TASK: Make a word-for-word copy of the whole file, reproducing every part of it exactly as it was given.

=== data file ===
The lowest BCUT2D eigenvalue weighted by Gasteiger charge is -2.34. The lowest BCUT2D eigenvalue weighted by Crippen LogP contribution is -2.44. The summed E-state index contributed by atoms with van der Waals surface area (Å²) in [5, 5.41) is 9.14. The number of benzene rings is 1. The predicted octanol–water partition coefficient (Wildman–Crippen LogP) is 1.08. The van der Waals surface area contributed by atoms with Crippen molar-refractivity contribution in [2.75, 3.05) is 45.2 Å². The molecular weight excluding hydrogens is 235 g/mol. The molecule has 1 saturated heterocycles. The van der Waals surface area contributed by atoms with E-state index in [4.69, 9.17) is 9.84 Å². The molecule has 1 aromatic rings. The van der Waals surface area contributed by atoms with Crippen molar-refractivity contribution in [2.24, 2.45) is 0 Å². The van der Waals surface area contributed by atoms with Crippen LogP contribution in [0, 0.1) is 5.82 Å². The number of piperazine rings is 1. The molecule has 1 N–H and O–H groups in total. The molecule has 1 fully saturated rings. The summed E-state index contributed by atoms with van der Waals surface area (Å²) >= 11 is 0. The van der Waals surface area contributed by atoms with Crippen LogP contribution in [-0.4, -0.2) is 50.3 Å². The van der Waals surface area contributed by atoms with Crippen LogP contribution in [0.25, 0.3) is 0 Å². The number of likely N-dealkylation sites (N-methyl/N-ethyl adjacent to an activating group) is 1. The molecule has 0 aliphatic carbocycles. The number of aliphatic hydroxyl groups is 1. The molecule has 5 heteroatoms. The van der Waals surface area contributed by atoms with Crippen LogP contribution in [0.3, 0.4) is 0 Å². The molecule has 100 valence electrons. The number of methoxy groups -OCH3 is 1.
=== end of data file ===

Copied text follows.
The lowest BCUT2D eigenvalue weighted by Gasteiger charge is -2.34. The lowest BCUT2D eigenvalue weighted by Crippen LogP contribution is -2.44. The summed E-state index contributed by atoms with van der Waals surface area (Å²) in [5, 5.41) is 9.14. The number of benzene rings is 1. The predicted octanol–water partition coefficient (Wildman–Crippen LogP) is 1.08. The van der Waals surface area contributed by atoms with Crippen molar-refractivity contribution in [2.75, 3.05) is 45.2 Å². The molecular weight excluding hydrogens is 235 g/mol. The molecule has 1 saturated heterocycles. The van der Waals surface area contributed by atoms with E-state index in [4.69, 9.17) is 9.84 Å². The molecule has 1 aromatic rings. The van der Waals surface area contributed by atoms with Crippen molar-refractivity contribution in [2.24, 2.45) is 0 Å². The van der Waals surface area contributed by atoms with Crippen LogP contribution in [0, 0.1) is 5.82 Å². The number of piperazine rings is 1. The molecule has 1 N–H and O–H groups in total. The molecule has 1 fully saturated rings. The summed E-state index contributed by atoms with van der Waals surface area (Å²) >= 11 is 0. The van der Waals surface area contributed by atoms with Crippen LogP contribution in [-0.4, -0.2) is 50.3 Å². The van der Waals surface area contributed by atoms with Crippen LogP contribution in [0.25, 0.3) is 0 Å². The number of likely N-dealkylation sites (N-methyl/N-ethyl adjacent to an activating group) is 1. The molecule has 0 aliphatic carbocycles. The number of aliphatic hydroxyl groups is 1. The molecule has 5 heteroatoms. The van der Waals surface area contributed by atoms with Crippen LogP contribution in [0.3, 0.4) is 0 Å². The molecule has 100 valence electrons. The number of methoxy groups -OCH3 is 1.